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Gender Equality Policies and European Union Politics  

Christina Fiig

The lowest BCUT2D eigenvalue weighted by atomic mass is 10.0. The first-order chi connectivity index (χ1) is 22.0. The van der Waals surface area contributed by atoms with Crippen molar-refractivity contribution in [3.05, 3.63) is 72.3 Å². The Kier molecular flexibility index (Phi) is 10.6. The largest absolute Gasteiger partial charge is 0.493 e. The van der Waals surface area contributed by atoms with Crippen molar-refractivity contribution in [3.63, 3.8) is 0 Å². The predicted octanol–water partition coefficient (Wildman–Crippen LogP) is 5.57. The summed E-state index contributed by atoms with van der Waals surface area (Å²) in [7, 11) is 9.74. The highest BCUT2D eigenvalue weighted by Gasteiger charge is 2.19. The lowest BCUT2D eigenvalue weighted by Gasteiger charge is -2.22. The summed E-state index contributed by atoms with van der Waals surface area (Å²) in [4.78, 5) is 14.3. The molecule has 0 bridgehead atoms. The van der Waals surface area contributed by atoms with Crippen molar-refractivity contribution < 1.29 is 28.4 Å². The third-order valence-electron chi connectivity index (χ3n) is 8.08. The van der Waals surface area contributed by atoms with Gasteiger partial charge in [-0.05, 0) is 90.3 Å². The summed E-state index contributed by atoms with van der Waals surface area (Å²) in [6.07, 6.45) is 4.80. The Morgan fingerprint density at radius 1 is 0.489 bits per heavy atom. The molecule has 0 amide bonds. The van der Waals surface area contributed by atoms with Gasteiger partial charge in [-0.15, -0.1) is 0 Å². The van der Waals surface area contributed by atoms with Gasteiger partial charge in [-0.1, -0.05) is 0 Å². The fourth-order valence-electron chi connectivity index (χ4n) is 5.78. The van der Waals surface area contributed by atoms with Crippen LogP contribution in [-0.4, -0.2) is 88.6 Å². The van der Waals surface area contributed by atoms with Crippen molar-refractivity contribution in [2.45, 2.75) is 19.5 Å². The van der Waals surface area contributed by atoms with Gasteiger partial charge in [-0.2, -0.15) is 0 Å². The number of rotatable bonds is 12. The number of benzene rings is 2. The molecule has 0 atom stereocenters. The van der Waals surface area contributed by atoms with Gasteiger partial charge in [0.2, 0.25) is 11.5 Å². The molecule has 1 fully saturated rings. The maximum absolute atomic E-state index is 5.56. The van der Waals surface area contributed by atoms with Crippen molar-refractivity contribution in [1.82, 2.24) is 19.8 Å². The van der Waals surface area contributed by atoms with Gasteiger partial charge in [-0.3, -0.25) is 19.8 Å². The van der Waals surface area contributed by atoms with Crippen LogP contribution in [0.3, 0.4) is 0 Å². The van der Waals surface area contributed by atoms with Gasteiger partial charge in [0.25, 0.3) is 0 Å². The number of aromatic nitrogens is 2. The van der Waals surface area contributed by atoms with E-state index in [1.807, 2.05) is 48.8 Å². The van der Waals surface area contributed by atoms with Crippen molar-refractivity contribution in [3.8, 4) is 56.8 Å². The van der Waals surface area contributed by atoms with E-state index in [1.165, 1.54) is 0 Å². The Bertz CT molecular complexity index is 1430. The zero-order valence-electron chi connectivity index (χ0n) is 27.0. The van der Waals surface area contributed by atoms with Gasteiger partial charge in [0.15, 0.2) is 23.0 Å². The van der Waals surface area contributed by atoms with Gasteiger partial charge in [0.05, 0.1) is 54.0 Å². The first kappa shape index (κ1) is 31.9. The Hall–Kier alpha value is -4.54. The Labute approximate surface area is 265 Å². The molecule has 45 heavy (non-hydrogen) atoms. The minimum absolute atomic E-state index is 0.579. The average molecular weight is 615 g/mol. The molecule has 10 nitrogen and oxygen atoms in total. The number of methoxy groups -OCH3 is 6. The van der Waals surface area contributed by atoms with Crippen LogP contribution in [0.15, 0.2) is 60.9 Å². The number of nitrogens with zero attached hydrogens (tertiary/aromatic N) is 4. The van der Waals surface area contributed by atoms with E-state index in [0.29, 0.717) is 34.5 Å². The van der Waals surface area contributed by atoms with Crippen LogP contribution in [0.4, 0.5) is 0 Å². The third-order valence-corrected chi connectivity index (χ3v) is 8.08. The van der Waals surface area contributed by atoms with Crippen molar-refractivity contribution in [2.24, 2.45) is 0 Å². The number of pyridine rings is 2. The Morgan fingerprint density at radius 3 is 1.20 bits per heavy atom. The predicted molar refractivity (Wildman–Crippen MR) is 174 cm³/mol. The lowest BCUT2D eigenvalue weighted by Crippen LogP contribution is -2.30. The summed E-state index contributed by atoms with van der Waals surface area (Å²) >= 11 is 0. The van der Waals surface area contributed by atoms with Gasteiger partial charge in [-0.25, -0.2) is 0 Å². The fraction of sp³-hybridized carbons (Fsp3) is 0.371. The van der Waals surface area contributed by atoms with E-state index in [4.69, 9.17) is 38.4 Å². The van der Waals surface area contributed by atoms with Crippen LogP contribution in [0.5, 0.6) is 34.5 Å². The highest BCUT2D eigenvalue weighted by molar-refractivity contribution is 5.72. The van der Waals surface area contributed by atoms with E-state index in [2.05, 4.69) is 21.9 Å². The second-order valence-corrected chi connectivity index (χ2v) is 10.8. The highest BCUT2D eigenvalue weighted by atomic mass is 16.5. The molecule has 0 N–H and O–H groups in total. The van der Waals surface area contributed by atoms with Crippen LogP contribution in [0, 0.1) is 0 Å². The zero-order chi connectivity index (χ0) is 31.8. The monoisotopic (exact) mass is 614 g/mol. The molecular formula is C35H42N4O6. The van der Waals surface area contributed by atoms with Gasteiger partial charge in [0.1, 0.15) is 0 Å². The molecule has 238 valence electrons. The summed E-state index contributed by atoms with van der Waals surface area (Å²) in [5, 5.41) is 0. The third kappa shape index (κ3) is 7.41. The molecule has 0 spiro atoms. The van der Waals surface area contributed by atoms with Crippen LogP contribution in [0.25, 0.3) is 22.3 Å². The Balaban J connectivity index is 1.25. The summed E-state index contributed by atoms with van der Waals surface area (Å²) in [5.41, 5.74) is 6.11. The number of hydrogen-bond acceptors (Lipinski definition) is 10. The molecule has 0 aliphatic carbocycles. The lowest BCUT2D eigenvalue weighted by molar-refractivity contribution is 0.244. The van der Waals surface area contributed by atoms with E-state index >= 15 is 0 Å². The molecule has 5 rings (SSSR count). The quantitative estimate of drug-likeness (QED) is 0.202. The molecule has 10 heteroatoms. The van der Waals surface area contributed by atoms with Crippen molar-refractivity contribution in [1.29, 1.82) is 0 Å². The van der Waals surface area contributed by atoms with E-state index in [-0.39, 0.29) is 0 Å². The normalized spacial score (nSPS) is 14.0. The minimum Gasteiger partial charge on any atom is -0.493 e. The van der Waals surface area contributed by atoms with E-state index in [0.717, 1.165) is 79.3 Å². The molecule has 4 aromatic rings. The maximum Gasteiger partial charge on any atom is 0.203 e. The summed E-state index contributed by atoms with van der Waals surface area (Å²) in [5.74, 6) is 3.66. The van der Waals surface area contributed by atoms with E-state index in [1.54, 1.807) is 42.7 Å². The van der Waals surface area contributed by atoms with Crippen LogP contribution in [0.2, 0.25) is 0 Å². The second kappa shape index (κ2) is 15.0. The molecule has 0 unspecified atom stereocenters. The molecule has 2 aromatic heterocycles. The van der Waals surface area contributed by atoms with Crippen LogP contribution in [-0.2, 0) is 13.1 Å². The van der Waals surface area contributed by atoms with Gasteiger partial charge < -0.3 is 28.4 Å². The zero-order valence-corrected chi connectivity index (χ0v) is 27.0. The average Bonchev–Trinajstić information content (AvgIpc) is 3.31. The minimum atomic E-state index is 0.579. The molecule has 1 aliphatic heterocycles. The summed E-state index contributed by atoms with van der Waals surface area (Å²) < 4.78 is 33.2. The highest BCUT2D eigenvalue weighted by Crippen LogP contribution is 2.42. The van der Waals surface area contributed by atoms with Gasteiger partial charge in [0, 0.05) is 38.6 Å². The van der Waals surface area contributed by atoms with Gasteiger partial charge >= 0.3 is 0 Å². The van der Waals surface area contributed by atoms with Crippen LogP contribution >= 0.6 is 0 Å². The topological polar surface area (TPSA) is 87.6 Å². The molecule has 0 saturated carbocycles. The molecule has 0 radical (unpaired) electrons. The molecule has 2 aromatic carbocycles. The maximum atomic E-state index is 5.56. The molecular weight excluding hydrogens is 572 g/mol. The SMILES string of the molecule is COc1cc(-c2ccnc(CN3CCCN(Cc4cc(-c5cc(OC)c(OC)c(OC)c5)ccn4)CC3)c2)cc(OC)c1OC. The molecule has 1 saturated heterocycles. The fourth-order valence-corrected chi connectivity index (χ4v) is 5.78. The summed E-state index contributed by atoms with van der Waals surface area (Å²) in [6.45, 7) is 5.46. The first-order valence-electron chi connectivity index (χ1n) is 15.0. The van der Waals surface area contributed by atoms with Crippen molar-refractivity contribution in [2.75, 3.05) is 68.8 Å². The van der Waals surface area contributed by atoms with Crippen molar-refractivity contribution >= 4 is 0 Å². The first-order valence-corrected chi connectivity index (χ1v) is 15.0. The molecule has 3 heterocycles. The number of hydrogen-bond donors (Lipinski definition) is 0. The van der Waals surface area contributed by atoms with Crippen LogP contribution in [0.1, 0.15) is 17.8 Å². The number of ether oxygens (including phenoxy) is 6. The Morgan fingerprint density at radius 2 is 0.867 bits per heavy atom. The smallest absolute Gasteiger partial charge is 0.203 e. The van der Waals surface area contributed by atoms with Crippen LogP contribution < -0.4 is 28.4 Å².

The European Union (EU) has been characterized as a “gender regime” with its distinctive patterns of gender (in)equalities and path dependencies. Gender equality policies have developed as a genuine policy field over the past decades from a single treaty article to a comprehensive legal and political framework dealing with multiple sources of discrimination. Besides, gender equality policies are frequently linked to other political projects and policy goals. Gender equality is often presented as a foundational value of the EU with reference to the Treaties of Amsterdam and Lisbon. Research has pointed out that it is an important aspect of the foundational myth of the EU. The development of gender equality policies has been characterized by alternations between progress and stagnation. These policies are also met by resistance. However, a general conclusion is that EU institutions have been important catalysts in shaping women’s economic, political, and social equality in Europe and in putting equality rights into effect. Historical, political, and sociological interpretations of the EU’s gender equality policies illustrate these dynamics. Gender equality policies are described in terms of the following phases: the 1970s (associated with women’s civil and economic rights and equal treatment), the 1980s (equal opportunities, positive action), and the 1990s (gender mainstreaming in the whole union and for all policy areas). Since the 2000s, a fourth phase of new policies against multiple discrimination has been developing. These different stages of EU gender policy continue to coexist. When the Treaty of Amsterdam entered into force in 1999, the EU committed to a new approach to work for gender equality through mainstreaming. Gender equality and nondiscrimination became guiding legal principles of the union. The Treaty of Lisbon reflects core vaues of the EU such as democracy, human rights and gender equality. One can approach gender equality policies as situated between concerns for gender equality and multiple discrimination on the one hand and priorities of economy and finance on the other. Critical voices in the literature have pointed out that these priorities have outperformed ideas about gender equality. In the aftermath of the financial crisis, EU austerity policies represent a “critical juncture” that could undo the long-term progress achieved in gender equality in Europe. Besides, gender equality policies suffer from a gap between institutionalization on the one hand and a lack of consistency and full political commitment on the other. In a context of a more permanent crisis scenario in the EU, gender equality policies are undergoing transformations and they are subject to change to the worse. A key point is that dynamic gender relations, multiple discrimination, and women’s various roles in society matter for understanding the EU and European integration. This raises questions about the EU’s role as a driving force for gender equality and against multiple discrimination. What happened to gender equality policies and to gendered effects of other policies as a result of the various crises in the EU?